A month with no money

Val from Southwark, south London, was sanctioned for four weeks last year.

Her employers had terminated her zero hours contract. The job centre assigned her to Work Programme activities run by scandal-hit private firm A4e.

“I got a letter about a placement the day after it happened,” she told Socialist Worker. 

“I phoned up to tell them. As soon as I hung up I got a text saying I had another appointment on that very day. But they then said that was a mistake.

“Their reception told me my advisor would get in touch, but he never did.”

Despite submitting proof of her correspondence with A4e, Val was told that her reasons for missing the placement were unsatisfactory—and she would be sanctioned.

“I was furious—I didn’t see how it was my fault,” she said. “I keep every piece of paper I get, and I’d had nothing about that appointment. It was A4e’s fault, and they took no responsibility.”

Val tried to appeal, but was rejected twice. She contacted the Department for Work and Pensions (DWP) for a crisis loan—but the DWP said she wasn’t eligible.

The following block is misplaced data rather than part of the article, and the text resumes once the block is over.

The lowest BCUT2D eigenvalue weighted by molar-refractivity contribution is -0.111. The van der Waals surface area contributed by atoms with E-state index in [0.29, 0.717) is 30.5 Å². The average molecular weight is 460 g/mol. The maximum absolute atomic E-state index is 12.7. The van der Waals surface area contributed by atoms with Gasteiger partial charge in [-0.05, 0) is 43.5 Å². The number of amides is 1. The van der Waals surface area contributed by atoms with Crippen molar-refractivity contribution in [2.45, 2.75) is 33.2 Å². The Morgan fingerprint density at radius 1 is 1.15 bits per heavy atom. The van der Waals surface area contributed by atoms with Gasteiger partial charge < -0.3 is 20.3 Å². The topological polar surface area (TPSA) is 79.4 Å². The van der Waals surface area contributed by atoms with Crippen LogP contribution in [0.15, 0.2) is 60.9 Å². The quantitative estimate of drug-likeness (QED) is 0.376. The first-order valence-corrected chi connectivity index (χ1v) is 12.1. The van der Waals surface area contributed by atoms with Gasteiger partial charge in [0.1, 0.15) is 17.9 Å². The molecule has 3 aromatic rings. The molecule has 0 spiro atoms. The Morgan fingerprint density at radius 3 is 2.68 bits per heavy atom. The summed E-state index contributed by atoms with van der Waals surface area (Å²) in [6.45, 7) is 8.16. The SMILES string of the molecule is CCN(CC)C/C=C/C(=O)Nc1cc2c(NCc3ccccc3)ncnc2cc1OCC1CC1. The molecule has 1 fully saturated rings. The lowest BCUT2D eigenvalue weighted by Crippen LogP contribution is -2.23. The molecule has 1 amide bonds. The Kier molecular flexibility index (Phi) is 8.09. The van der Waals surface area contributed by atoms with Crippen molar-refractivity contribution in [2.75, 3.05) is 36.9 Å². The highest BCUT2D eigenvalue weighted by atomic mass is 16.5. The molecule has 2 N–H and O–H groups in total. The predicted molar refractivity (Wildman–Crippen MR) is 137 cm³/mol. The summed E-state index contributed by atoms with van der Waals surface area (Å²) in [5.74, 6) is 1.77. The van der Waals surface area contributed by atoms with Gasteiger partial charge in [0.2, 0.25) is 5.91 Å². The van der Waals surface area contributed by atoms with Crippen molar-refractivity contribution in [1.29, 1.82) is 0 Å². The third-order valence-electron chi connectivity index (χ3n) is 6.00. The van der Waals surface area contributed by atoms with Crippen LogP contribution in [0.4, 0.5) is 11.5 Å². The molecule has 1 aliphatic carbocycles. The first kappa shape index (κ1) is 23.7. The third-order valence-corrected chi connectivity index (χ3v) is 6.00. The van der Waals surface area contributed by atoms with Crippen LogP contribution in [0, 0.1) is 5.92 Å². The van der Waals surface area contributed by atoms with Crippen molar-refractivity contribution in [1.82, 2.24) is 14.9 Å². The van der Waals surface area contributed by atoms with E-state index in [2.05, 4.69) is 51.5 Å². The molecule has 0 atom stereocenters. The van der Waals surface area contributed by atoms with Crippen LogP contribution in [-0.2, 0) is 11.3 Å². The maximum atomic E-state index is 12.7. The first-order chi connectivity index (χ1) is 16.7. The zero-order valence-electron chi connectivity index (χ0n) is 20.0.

Next came a six week wait to hear how long she would be sanctioned for.

“You’re sitting on tenterhooks the whole time, not knowing what’s going to happen, whether they’re going to take your appeal or not,” she said. 

When the sanctions did kick in, “It crippled us. We had nothing to live on but my mum’s state pension. The cupboards and freezer were empty.”

Help with appeals blocked

The government wants to make it harder to appeal when people’s benefits change.

Appeals for Work Capability Assessments (WCA) can no longer be done through the job centre.

Memos seen by Socialist Worker forbid workers from even printing out the forms. It’s left to claimants to puzzle them out for themselves.